Formerly used to adorn temple deities, temple jewellery is intrinsic to southern India’s bridal heritage. The combination of precious materials, intricate motifs and handcrafted detailing makes temple jewellery the perfect antique gold keepsake
WHERE IT BEGAN: Temple jewellery is said to have originated in the Chola and Pandya dynasties that lasted from the 9thcentury to the 16thcentury. Ramesh Kalyanaraman, Executive Director, Kalyan Jewellers, narrates, “In the early years, temple jewellery was made from the precious metal, which was donated to temples in South India, and was reserved for adorning deities and royals. At that time, dance as a form of worship began to evolve in temples and hence, the dancers, too, adorned this jewellery during their performances. Over time, temple jewellery began to reflect religious sentiments and eventually became an essential piece in every South Indian bride’s jewellery collection.”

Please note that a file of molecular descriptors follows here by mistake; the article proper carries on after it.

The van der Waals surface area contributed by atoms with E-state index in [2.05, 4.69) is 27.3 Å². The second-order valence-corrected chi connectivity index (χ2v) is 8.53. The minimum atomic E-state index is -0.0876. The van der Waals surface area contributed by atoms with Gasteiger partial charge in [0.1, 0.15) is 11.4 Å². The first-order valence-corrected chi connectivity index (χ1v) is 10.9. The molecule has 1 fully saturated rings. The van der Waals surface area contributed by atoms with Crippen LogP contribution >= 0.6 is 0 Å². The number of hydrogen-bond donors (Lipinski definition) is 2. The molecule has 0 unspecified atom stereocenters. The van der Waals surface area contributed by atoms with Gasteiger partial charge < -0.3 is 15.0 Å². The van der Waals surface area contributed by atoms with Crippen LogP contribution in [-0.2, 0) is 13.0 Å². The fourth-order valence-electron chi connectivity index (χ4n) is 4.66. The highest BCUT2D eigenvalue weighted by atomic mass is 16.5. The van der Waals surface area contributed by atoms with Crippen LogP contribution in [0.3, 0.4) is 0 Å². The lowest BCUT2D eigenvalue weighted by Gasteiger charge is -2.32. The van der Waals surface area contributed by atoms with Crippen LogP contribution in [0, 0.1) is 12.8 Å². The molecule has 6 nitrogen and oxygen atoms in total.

ASSOCIATED REGIONS: Besides Nagercoil in Tamil Nadu, temple jewellery is designed in Gokak (Karnataka) and is popularly known as Gokak jewellery. The designs often reflect the culture of the border districts of North Karnataka and South Maharashtra.
THE PRECIOUS FACTOR: The intricate use of kemp stones, rubies, garnets, emeralds, uncut diamonds and pearls in temple jewellery makes it priceless.
OWN IT Kalyanaraman recommends an adigai necklace, a long haaram, a nethichuttiand jimikkiearrings.
Lead Photo: Smoke Weddings